Red Light Speed Camera

Red-light speed cameras play a vital role in ensuring safer roads for motorists and pedestrians alike. With the introduction of the PDD Regulation in 2013 the Photographic Processing Infringement Unit was established. Cabinet approved the LTA (Photographic Detection Device Regulations 2012 in its January sitting. Henceforth, LTA uses photographic detection devices to capture images of offences committed under the Bill of the Land Transport Regulation 2017 and Land Transport Regulation 2000 Act and subsidiary laws made under the Act.

Red-light speed cameras enforce red-light and speeding offences. The cameras can detect vehicles that violate red light signal or exceed the speed limit at any time, whether the traffic light is red, amber or green.

The objectives of this Regulation is to:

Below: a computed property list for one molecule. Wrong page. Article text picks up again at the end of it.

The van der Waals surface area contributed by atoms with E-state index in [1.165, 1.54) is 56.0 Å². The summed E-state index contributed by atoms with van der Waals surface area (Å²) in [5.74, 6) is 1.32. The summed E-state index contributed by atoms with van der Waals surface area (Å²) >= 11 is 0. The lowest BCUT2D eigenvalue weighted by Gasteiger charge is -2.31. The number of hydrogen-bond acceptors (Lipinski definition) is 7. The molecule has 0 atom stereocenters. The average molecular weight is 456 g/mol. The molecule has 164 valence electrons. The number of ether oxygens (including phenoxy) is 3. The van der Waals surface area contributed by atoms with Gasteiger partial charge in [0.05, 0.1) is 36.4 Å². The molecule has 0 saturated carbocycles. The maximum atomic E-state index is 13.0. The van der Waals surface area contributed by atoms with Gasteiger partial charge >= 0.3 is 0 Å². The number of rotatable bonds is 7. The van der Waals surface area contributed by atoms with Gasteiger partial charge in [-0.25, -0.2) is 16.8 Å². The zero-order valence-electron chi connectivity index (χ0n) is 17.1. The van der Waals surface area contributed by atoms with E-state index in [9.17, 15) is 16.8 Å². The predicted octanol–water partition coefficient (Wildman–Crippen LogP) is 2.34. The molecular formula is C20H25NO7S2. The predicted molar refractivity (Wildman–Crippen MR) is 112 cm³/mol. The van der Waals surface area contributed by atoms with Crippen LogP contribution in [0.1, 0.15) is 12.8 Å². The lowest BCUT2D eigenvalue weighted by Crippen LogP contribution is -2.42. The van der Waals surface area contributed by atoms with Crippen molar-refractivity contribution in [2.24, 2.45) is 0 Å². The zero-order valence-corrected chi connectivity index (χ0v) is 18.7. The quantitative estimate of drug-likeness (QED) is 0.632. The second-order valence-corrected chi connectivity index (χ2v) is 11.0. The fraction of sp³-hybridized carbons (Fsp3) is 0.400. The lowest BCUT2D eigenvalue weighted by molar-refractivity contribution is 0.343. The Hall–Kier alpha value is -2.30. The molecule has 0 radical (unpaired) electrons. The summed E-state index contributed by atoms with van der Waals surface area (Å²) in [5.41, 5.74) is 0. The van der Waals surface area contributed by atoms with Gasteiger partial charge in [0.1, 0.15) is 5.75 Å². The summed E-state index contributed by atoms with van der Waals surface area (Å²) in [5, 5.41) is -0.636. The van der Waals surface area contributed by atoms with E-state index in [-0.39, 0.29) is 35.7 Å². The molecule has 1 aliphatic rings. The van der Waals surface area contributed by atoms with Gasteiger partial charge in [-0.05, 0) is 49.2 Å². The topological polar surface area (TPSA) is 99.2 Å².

• Enforce traffic safety laws.
  • Identify and record images of motor vehicles that enter an intersection in contravention of a red light or red traffic arrow.
  • Identify and record images of motor vehicles that exceed the speed limit.
  • Deter illegal activities on the road.
  • Ensure that the use of motor vehicles is regulated for the purpose of safety.

Speed Limit Fines

Exceeding Speed Limit threshold:

Fine Amounts

1Kmph – 14kmph


15Kmph – 29kmph


30Kmph – Above


Processing Time:

  1. Camera operators use portable speed Camera to capture violators or vehicles that travel on exceeds the speed threshold
  2. Fixed site camera images are automatically downloaded to the back office system.
  3. Adjudicators will verify all violation images captured by the speed camera device within 7 consecutive days.
  4. Processing officer in/ within 14 days will process the printing & posting of Traffic Infringement Notices (TIN) to registered vehicle owners.